The desire to know sometimes trumps perspective, and it happens more and more in the high-speed world of social networks and instant Internet news.
Bombs went off at the Boston Marathon, killing three and injuring 264, followed during the same week by letters suspected of containing the deadly poison ricin being intercepted in the mail to President Obama and a senator.
And the desire to know led to misinformation being disseminated at the speed of light along the social networks.
Wrong information takes on a life of its own, leading to confusion and eventually the kinds of conspiracy theories that lead to people committing more acts of terror in the future.
First came a wrong report that police had made an arrest in Boston on April 17. It would have been wonderful if they had, because that would have prevented the night of gunfire, death and mayhem that followed on April 18, spilling into the evening of April 19.
And when one of the suspected terrorists was caught bleeding in a boat in backyard storage, initial reports that spread like wildfire indicated he had fired on police at that point. Later, as the fog of the hunt dissipated, the issue of gunfire in those final moments became unclear.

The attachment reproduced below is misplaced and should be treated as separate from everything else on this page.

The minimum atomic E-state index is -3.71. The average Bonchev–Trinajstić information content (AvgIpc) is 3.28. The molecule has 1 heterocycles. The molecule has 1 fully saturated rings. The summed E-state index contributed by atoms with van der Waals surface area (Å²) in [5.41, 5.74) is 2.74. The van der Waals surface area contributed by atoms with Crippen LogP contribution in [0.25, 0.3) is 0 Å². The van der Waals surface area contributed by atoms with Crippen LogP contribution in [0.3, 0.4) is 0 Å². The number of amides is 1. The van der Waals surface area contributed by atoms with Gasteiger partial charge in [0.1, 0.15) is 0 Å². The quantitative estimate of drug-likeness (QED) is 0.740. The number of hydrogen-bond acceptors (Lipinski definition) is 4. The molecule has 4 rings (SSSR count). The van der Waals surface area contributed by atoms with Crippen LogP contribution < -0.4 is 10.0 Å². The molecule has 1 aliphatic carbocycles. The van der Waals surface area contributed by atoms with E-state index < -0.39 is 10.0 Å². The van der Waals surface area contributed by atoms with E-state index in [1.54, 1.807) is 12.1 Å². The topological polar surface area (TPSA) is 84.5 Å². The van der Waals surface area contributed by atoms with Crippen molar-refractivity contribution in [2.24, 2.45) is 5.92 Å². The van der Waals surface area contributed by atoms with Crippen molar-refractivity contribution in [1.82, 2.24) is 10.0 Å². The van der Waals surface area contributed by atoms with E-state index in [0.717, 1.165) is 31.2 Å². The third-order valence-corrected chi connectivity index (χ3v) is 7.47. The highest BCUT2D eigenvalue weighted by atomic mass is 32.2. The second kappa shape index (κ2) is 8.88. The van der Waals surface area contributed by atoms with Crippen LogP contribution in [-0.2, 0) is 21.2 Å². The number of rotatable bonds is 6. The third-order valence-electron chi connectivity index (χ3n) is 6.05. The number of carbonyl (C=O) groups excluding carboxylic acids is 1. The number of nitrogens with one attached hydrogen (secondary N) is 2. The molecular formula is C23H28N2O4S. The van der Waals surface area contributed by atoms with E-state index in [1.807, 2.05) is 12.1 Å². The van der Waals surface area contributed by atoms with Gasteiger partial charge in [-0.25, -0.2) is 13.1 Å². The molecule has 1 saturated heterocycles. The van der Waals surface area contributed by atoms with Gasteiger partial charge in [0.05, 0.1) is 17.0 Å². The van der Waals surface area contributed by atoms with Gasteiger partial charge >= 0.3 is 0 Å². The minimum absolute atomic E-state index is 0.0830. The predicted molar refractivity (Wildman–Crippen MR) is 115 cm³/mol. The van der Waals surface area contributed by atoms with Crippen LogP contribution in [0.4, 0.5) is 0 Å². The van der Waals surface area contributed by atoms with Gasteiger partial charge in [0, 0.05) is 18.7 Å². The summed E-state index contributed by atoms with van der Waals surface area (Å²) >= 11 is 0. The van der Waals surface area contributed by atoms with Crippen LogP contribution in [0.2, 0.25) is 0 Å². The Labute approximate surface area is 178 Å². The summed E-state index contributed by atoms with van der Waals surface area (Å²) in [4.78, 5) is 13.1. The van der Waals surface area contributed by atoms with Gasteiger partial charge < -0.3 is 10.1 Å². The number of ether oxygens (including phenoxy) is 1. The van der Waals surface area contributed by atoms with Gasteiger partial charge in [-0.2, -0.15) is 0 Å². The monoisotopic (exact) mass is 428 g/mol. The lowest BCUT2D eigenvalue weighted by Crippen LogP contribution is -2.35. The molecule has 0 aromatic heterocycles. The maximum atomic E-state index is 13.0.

In Mississippi, an Elvis impersonator's name was tossed about as the man was run into the court system. There was one problem: The evidence of ricin linked to him was lacking. The charges were dismissed, but could be refiled if the feds find better evidence. Over the weekend, charges were filed against another man.
The issue is that information is treated too much like a fast-moving commodity without thought for just what the details may mean. Once something is hinted at by a source, it spreads like wildfire to countless computer and smartphone and tablet screens.
Perspective is lacking, as well as the brief breather to process information.
Authorities are doing as much reporting as the reporters used to. It wasn't just that the news media and all the folks on the social networks were getting it wrong. The authorities themselves didn't have enough time to process what they were saying and doing, resulting in a disjointed and confusing flow of information. In a week where actions and words blurred into one and the same thing, it was easy to understand how major pieces of information were both acted upon incorrectly and disseminated incorrectly.
There are no safeguards possible against such situations in the future. It's the high-speed fog of war descended upon the flow of information meant for people far from the battlefield. And that means we'll see more instances of the incorrect taking on a life of its own.